Options for Improving Damaged Pastures

As trampled and pocked up winter feeding areas begin to dry out, consider all the alternatives that will allow these beat up paddocks to recover and become productive again. ( Ohio State University Extension )

Roads and highways aren’t the only things that have suffered from a winter that’s alternated between sub-freezing temperatures, and abundant rainfall on top of saturated surfaces. As spring quickly approaches, pastures and paddocks that have served as cattle feeding areas this winter are a sea of pocked up mud. While road crews are out repairing damaged roads by tamping cold patch into the pot holes, it’s simply not that easy to repair soils that are expected to breathe life into growing plants during the coming months.

That said, a key decision many are facing regards whether or not reseeding these pasture paddocks that have suffered from Mother Nature’s abuse this winter is the most cost effective option to get these areas back into productive forage? Let’s look at several options and management strategies one might consider.

One low cost option, at least in terms of out-of-pocket expenses, is to do nothing. Nature abhors a vacuum; something will re-grow in these muddy, trampled paddocks if given enough time. The cost in this option is time. If you have the land base to set aside those torn up paddocks through the spring and early summer, they will renovate themselves. Dragging these areas with a harrow after they dry a bit will level off the high spots, but beyond that we generally have plenty of seed bank in the soil. Whether that seed bank contains desirable plants, or what percentage of desirable plants will make-up the re-growth are questions to be considered.

It’s likely in those paddocks where the sod base was torn up that summer annual species like pigweed, ragweed, barnyard grass and goose grass will show up in heavy numbers in addition to the grasses and clovers that had been present in the sod base. Clipping the summer annual weeds off before they go to seed will allow more light into the grasses and clovers that are coming back. By mid to late summer a light grazing pass could be made on these paddocks. If they are not torn up again in the next winter, the sod base will continue to thicken and good rotational grazing management can put them back into productive pasture paddocks the following year. The main question that must be answered in this option is; do you have the time and land resource base to be able to wait for the paddock to heal itself and lose a grazing season of productivity?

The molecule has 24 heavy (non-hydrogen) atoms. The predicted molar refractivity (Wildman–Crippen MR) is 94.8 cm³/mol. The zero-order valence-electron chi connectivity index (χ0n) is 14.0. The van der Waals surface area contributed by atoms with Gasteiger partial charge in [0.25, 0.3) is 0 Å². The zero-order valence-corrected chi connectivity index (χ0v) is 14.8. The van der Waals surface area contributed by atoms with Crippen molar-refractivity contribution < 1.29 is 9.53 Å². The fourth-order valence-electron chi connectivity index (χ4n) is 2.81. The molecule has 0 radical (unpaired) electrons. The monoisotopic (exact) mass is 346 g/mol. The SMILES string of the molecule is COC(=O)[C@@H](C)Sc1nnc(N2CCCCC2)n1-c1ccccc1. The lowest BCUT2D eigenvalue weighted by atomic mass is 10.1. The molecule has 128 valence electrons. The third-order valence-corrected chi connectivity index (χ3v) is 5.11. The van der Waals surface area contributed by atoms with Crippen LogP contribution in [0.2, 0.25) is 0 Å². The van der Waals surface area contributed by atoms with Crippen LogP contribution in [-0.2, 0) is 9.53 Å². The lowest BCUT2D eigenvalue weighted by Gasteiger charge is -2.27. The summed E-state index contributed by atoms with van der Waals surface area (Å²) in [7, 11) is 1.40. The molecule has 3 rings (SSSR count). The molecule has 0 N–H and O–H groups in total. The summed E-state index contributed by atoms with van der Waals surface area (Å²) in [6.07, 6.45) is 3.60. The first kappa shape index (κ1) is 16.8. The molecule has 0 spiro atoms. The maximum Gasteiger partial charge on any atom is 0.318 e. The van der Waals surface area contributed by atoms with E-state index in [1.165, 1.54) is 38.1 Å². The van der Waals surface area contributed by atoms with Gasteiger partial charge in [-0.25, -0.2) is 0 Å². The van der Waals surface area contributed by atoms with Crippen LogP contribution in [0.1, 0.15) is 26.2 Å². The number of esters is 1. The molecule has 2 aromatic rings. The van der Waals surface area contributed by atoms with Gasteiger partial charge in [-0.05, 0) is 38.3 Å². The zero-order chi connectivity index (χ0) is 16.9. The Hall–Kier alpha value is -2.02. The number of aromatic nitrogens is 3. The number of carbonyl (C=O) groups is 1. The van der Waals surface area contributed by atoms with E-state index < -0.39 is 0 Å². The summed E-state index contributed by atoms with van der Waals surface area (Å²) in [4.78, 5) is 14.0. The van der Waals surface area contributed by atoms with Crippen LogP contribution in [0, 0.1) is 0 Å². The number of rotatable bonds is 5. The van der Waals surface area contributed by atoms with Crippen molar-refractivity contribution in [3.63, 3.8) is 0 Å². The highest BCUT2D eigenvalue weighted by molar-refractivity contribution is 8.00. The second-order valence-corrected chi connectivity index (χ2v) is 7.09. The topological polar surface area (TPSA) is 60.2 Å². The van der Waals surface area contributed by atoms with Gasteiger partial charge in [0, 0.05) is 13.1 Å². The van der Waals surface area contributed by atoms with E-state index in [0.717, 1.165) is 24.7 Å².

The next option to consider is seeding. Seeding offers the possibility to increase pasture productivity and to bring a new mix of forages into the pasture paddock. When Bob Hendershot, retired NRCS State Grasslands Specialist, has spoken to graziers one of the points he’s made is related to pasture genetics. Bob pointed out that row crop producers use new and improved genetics to increase crop yields and as livestock producers we seek to improve our livestock genetic base, but we don’t give that same attention to pasture genetics. Bob frequently asked, “How old are the genetics in your pasture forages?” There have been advances in forages; grasses and legumes bred to better tolerate grazing, genetics that allow plants to be more palatable and productive. A sacrifice paddock that has suffered from trampling and reduced stands may be an opportunity to bring some new and improved forage genetics into the pasture mix.

Talk with your seed representative or County Extension Agriculture Educator about a pasture mix of specific species that might work best for your situation. However, as we look at the cost of applying nitrogen to grass forages, all graziers should aim for a 30% evenly distributed legume species throughout a grass stand. At this level supplemental nitrogen should not be needed in future years. If the area to be planted needs to get a quick cover due to erosion concerns and/or some quicker production is needed for grazing, then include some annual ryegrass seed in the seeding mixture. Adding around 4 pounds of annual ryegrass/acre should provide some early cover and an early grazing pass because it is quick to germinate and grow.